THE ISSUE: Lawmakers sworn in to start new General Assembly term today
OUR VIEW: Lots to watch for, and make sure to keep communicating
The 100th Illinois General Assembly gaveled out of session quietly Tuesday morning, and the 101st officially begins today as lawmakers take the oath of office. Inauguration for new Gov. JB Pritzker will be Monday.
In some sense those distinctions are a formality. The “old” House passed votes Tuesday essentially at Pritzker’s request that would allow him to both replace the members of the Illinois Tollway Board as well as to bump pay for cabinet members by 15 percent.
With the “new” Legislature having even stronger Democrat control, it’s easy to believe both measures could’ve passed regardless of when they were called to the floor, but the formality of today’s swearing-in ceremonies remains somewhat significant.
On the Senate side, our area continues to be represented primarily by state Sen. Sue Rezin, the Morris Republican whose first term began Dec. 1, 2010, when local Republican leaders appointed her to fill a vacancy. She’d actually been elected in the 75th House District, defeating incumbent Careen Gordon, but never took that seat. Rezin since has won three Senate elections.
On the House side things are considerably less stable, as residents of the 76th District have seen the seat pass from longtime state Rep. Frank Mautino to an appointed successor, Andy Skoog, in December 2015 when Mautino, a Spring Valley Democrat, resigned to become auditor general. In 2016 Skoog of Utica, lost an election to Streator Republican Jerry Long, who in turn lost last November to Ottawa Democrat Lance Yednock. That’s four different men representing the region in just about three calendar years.
It’s hard to know just what to expect from the next two years. We’re already in election season, as incoming state Rep. Anne Stava-Murray, D-Naperville, has both fired broadsides at powerful House Speaker Michael Madigan while also announcing a bid to challenge veteran U.S. Sen. Dick Durbin in the Democratic primary.
Meanwhile, prominent Republicans seem to be at odds over which wing will wrest control of the state party. Will it be someone like House Minority Leader Jim Durkin, who backed both of the Pritzker-endorsed measures Tuesday? Or are folks going to line up behind Wheaton state Rep. Jeanne Ives, who narrowly missed defeating the once-powerful Rauner in a primary last year?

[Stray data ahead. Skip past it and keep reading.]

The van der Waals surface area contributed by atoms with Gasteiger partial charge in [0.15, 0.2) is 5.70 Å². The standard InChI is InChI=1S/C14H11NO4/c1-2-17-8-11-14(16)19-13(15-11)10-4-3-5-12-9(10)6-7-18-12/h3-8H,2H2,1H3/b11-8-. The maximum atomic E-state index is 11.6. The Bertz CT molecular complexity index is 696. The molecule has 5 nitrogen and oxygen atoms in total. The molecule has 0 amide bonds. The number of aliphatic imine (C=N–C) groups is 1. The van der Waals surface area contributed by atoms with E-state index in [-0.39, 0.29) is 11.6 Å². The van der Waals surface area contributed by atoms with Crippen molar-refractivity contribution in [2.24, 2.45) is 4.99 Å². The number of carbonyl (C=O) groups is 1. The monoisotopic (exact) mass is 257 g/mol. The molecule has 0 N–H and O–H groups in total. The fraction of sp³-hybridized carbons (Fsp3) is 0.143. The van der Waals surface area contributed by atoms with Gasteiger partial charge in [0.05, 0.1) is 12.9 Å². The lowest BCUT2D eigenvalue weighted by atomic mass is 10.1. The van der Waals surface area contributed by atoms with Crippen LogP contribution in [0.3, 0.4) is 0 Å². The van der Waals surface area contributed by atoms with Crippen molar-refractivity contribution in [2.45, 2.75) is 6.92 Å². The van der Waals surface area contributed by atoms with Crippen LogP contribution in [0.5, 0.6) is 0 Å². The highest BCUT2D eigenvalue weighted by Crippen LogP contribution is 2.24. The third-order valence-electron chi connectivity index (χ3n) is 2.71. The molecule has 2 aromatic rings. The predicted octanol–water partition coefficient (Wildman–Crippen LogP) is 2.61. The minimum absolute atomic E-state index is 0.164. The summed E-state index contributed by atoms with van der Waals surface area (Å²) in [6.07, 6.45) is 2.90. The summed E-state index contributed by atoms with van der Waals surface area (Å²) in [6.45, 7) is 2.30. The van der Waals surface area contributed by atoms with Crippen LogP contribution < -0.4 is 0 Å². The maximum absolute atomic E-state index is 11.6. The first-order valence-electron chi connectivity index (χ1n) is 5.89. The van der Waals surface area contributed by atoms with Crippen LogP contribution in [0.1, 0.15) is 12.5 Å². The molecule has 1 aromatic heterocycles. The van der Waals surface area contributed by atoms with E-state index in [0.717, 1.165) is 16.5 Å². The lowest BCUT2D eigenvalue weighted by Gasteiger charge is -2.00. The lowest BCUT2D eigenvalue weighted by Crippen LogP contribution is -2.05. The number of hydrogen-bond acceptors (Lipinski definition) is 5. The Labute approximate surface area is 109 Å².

Firmly entrenched, the Democrats seem less focused on 2020, although many observers will be looking to see how the Pritzker-Madigan dynamic plays out, as it’s certain to be different than his clashes with Rod Blagojevich and steamrolling of Pat Quinn, the state’s most recent Democratic governors.
We pledge to continue reporting, analyzing and opining on dealings in Springfield and Chicago. The Shaw Media Group network incorporates a field of newsrooms responsible for covering many legislative districts, which should better position all of us to explain how pending legislation will affect our readers and their pocketbooks.
Further, we encourage our lawmakers to continue to conduct regular events in their districts in order to maintain connections not just with donors and influencers but simply average folks who want to understand how things work. And we likewise encourage readers to make use of phone lines and email addresses to bring concerns directly to elected officials.
Springfield is not isolated from the rest of Illinois the way Washington, D.C., can seem like a different planet from the vast majority of the United States. These lawmakers are just people who, when they’re not in session, live and walk among us. They’re not on Fox News or CNN, they’re just trying to keep the state moving forward. And they need your input to do so, which means communication should be a two-way street.
Here’s hoping the next two years move Illinois forward in positive ways. We know many of our readers are deeply skeptical of how the Democrats in control will try to shape the future, but nothing is written in stone, at least not yet. Don’t just wait to see how things happen, remain involved and be part of the process.